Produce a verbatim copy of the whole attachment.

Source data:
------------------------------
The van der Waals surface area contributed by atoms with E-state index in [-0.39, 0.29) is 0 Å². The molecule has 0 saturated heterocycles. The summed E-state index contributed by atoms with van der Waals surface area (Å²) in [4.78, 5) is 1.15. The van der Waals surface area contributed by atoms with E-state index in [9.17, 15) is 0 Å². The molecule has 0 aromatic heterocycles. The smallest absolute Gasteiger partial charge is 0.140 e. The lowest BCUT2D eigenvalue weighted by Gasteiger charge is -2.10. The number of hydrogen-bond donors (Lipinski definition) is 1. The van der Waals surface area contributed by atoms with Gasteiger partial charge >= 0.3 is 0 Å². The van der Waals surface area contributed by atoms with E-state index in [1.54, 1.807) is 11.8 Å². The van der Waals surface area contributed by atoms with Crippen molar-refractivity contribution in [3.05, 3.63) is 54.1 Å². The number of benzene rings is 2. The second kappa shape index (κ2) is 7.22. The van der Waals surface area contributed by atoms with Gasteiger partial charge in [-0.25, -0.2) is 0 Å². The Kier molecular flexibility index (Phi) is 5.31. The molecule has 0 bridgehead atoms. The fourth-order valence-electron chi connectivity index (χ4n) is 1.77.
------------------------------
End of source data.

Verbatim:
The van der Waals surface area contributed by atoms with E-state index in [-0.39, 0.29) is 0 Å². The molecule has 0 saturated heterocycles. The summed E-state index contributed by atoms with van der Waals surface area (Å²) in [4.78, 5) is 1.15. The van der Waals surface area contributed by atoms with E-state index in [9.17, 15) is 0 Å². The molecule has 0 aromatic heterocycles. The smallest absolute Gasteiger partial charge is 0.140 e. The lowest BCUT2D eigenvalue weighted by Gasteiger charge is -2.10. The number of hydrogen-bond donors (Lipinski definition) is 1. The van der Waals surface area contributed by atoms with Gasteiger partial charge >= 0.3 is 0 Å². The van der Waals surface area contributed by atoms with E-state index in [1.54, 1.807) is 11.8 Å². The van der Waals surface area contributed by atoms with Crippen molar-refractivity contribution in [3.05, 3.63) is 54.1 Å². The number of benzene rings is 2. The second kappa shape index (κ2) is 7.22. The van der Waals surface area contributed by atoms with Gasteiger partial charge in [-0.25, -0.2) is 0 Å². The Kier molecular flexibility index (Phi) is 5.31. The molecule has 0 bridgehead atoms. The fourth-order valence-electron chi connectivity index (χ4n) is 1.77.